Closed Bug 1357180 Opened 7 years ago Closed 5 years ago

[meta] Get some real world data on what JS built-ins web pages use in the wild


(Core :: JavaScript Engine, enhancement, P3)




Performance Impact ?


(Reporter: ehsan.akhgari, Assigned: djvj)


(Blocks 1 open bug)


(Keywords: meta, perf, triage-deferred)


(3 files, 7 obsolete files)

The V8 team has done some great work on collecting real world data on what JS built-ins web pages use in the wild.  They have used this data in order to sort the built-ins by order of importance, and for each ones they have looked into the performance of the said built-in in great detail and tried to optimize it as much as possible, and they claim some massive improvements on real world pages based on this approach.

It would be nice if we can work on getting a similar instrumentation.  Once we have this instrumentation, running Firefox on these pages and getting it to dump out the statistics somewhere and collect them all in one place should be relatively easy.

Slide 32 on this deck has the top 8 built-ins that they found at the time they ran their analysis: <>  We should be able to start some optimization work based on this information even now before we have our own measurements.

CCing Jan and Ted to see what they think about this idea and if they have seen it before.
We are currently identifying and handling cases similar to those in current process. (eg. Object.hasOwnProperty and keyword |in| are recently landed/in-progress). I think Jan and :evilpie can give a clearer picture of the methodologies they are applying to identify real world cases (I'm more on the fixing than identifying side).

An example of a related strategy we currently try is the IONFLAGS=cacheir-log mechanism that Tom added. It identified a variety of cases were we failed to install an IC. These are due to exotic objects we generated, weird user monkey-patching, and basic oversights on our part. I believe Tom used this in full browser builds and real-world websites as well as things like speedometer.

The built-ins use count sounds like an easy strategy to add to our repertoire.
*handling /some/ cases
Whiteboard: [qf]
Whiteboard: [qf] → [qf:investigate:p1]
Assignee: nobody → kvijayan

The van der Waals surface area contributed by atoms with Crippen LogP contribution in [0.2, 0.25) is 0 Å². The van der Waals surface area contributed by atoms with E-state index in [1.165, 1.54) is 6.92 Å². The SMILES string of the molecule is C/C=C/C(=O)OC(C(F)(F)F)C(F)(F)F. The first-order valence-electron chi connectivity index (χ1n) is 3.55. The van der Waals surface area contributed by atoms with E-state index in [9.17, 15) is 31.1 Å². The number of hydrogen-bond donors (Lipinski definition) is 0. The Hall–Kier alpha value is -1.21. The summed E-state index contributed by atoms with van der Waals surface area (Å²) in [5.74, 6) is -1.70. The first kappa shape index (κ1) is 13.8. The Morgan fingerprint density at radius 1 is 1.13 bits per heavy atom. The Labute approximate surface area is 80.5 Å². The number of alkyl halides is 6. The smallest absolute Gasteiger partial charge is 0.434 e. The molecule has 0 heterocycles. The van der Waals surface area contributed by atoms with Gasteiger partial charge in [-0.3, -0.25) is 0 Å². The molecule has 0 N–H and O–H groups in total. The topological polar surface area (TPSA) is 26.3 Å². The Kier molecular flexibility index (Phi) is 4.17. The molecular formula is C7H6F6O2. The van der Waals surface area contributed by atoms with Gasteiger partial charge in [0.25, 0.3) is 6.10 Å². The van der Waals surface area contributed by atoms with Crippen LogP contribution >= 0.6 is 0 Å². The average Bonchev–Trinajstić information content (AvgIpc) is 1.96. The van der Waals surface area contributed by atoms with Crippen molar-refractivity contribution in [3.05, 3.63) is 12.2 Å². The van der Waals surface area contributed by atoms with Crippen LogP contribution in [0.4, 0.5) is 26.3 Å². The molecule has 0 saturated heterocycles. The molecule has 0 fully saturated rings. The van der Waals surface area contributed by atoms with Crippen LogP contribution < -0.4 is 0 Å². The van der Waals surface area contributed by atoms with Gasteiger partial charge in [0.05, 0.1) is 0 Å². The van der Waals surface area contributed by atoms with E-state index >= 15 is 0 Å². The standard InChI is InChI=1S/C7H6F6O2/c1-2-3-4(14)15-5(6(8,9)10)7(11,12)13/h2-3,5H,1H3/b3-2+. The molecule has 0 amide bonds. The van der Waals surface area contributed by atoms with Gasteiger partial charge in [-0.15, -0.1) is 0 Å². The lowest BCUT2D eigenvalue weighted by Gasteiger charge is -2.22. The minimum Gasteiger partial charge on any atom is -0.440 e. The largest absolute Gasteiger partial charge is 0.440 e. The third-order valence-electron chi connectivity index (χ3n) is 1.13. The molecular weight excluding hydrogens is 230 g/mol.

Attached patch measure-intrinsics.patch (obsolete) — Splinter Review
Really rough initial patch to measure intrinsics time using rdtsc.  Has some bug where it doesn't always close its start/end, and some are printed with no name.
Attached patch measure-intrinsics.patch (obsolete) — Splinter Review
Updated measure intrinsics patch.  Haven't tested this yet, but I have to put patches up that I have n't tested yet because my machine is crashes a lot now and I can't guarantee I'll get through a build without my VM corrupting :(
Attachment #8866536 - Attachment is obsolete: true
updated measure intrinsics patch that actually works.
Attachment #8867314 - Attachment is obsolete: true
Attached file (obsolete) —
Python script to parse the measurements and sum them up and order them and print them.
Attached patch updates.patch (obsolete) — Splinter Review
Partial updates patch instrumenting Array and String builtins.  Doesn't build, just saving it so I don't lose it if my VM goes corrupt like it did last week.
Attached patch updates.patchSplinter Review
New updates patch that builds and seems to work.
Attachment #8868279 - Attachment is obsolete: true
Attached file (obsolete) —
Updated measurement analysis script.
Attachment #8867368 - Attachment is obsolete: true
Attached patch measure-intrinsics.patch (obsolete) — Splinter Review
Updated measurement analysis script.

Ok, so this thing uses a bunch of intuitive measures to try to throw out outliers.  I don't think there's a fantastic way to do this in any case, so here's an outline of the basic reasoning the script uses:

1. First, we construct a histograms with 50 regular buckets, ranging [min, max]

2. We choose the "weakest fulcrum point" on this histogram to do the cutoff at.

3. To calculate the weakness at a given fulcrum point, we take the product of the "weight" on either side of the fulcrum, and divide it by the "strength" at the fulcrum.

4. The "weight" on one side of the fulcrum is the sum over the product of each bucket and the fourth power of its distance from the fulcrum |weight[i] = hist[i] * dist(fulcrum, i)^4|

5. The "strength" at a given point on the fulcrum is just the fourth power of the value at the fulcrum bucket.

These values were chosen by eyeballing their outcomes on a visual inspection of a log-scale display of the histogram.

I'm doing this with eyeball analysis because it's really hard to come up with a formal way of teasing out actual "cliffs" in the algorithm, with spurious numbers in the measurement system.

Let's hope an actual statistician never looks at this, because I'm pretty sure they would have a legal cover and professional blessing to murder me over this.  If any of you are reading: I apologize in advance to your honourable profession.
Attachment #8868399 - Attachment is obsolete: true
Attached file (obsolete) —
Wrong file.  Fixing.
Attachment #8868601 - Attachment is obsolete: true
Updated analysis script.  I got rid of the old convoluted logic and just replaced it with the following: remove the longest tail-sequence of buckets which have <10 values.
Attachment #8868632 - Attachment is obsolete: true
Whiteboard: [qf:investigate:p1] → [qf:p1]
Changing this to [qf:meta].  These scripts need to be maintained and updated to avoid bitrot, but the results and follow-up work are being done on bug 1365361.
Whiteboard: [qf:p1] → [qf:meta]
Keywords: triage-deferred
Priority: -- → P3
Keywords: perf
Closed: 5 years ago
Resolution: --- → FIXED
Performance Impact: --- → ?
Keywords: meta
Whiteboard: [qf:meta]
Summary: Get some real world data on what JS built-ins web pages use in the wild → [meta] Get some real world data on what JS built-ins web pages use in the wild
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